During these fading days of summer, we offer the following powerful passages from an essay by Lyla June Johnson, an Indigenous public speaker, artist, scholar and community organizer of Diné (Navajo), Tsétsêhéstâhese (Cheyenne) and European lineages from Taos, New Mexico. Her songs, poem and essays focus on Indigenous rights, supporting youth, traditional land stewardship practices and healing inter-generational and inter-cultural trauma. Images added by DP.
This week, reeling from relentlessly alarming data such as temperature change in the deep ocean, quadrillions of plastic fibers in the single state of California, and reports of the “dying sea ice” in the Arctic, we simply relay a voice of Amazonian indigenous leader Nemonte Nenquimo (pictured below) as she addresses the ignorant “leaders” of her region and the world in a recently published letter, excerpted below.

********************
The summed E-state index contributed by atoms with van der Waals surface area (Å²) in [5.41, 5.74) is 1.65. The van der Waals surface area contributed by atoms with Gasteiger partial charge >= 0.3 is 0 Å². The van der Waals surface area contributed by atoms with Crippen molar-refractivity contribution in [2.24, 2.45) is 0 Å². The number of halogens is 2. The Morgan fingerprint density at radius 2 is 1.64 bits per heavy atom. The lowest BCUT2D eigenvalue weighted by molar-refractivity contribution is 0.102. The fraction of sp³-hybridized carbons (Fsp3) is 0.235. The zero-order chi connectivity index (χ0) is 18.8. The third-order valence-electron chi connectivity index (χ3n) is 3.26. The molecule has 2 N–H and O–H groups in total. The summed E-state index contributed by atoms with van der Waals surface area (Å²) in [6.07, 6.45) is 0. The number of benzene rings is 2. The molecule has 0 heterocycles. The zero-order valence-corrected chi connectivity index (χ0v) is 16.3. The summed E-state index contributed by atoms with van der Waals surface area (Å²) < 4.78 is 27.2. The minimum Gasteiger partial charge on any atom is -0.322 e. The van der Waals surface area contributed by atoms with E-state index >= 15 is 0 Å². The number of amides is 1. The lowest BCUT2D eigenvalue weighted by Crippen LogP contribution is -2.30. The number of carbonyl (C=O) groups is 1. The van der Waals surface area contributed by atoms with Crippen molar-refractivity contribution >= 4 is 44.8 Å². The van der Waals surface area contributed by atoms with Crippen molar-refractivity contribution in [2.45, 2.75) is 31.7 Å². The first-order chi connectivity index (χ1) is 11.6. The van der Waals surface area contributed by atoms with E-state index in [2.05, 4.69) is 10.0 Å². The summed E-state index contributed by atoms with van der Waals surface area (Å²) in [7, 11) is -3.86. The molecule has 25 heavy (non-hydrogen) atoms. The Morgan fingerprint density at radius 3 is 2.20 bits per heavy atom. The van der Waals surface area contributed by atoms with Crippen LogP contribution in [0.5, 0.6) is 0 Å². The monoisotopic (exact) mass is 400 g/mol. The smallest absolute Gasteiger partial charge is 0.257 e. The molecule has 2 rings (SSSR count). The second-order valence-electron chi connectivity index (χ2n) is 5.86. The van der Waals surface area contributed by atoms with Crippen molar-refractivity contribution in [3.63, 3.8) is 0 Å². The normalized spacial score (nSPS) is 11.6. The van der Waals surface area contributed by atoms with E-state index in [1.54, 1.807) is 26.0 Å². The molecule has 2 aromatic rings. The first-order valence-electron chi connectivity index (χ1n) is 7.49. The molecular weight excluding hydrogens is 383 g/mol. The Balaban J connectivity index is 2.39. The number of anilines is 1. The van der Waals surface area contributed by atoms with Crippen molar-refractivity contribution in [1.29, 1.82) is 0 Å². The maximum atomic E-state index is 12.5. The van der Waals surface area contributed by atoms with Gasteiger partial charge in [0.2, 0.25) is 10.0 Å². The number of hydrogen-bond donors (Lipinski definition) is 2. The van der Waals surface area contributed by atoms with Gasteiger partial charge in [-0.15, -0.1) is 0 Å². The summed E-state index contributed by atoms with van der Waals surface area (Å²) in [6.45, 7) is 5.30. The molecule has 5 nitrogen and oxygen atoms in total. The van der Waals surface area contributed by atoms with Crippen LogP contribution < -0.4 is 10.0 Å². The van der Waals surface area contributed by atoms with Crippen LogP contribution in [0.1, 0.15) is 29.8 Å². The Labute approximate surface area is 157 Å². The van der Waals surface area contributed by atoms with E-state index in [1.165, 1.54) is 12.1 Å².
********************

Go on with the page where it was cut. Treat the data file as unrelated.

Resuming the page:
On a day when the spirit of giving thanks, already strained by the historical realities of genocide and environmental exsanguination, distorts even further into the perverse frenzy known — fittingly enough — as Black Friday, we turn to the deep Indigenous wisdom of Sherri Mitchell with an excerpt from Sacred Instructions. Against the death-dance of consumption and commodification, she proposes a dance of life that begins simply, by listening to the one continuous song of the universe.
Images are from the Rockland, Maine studio of Eric Hopkins.
WAVES AND CLOUDS
CURRENTS AND CLOUDS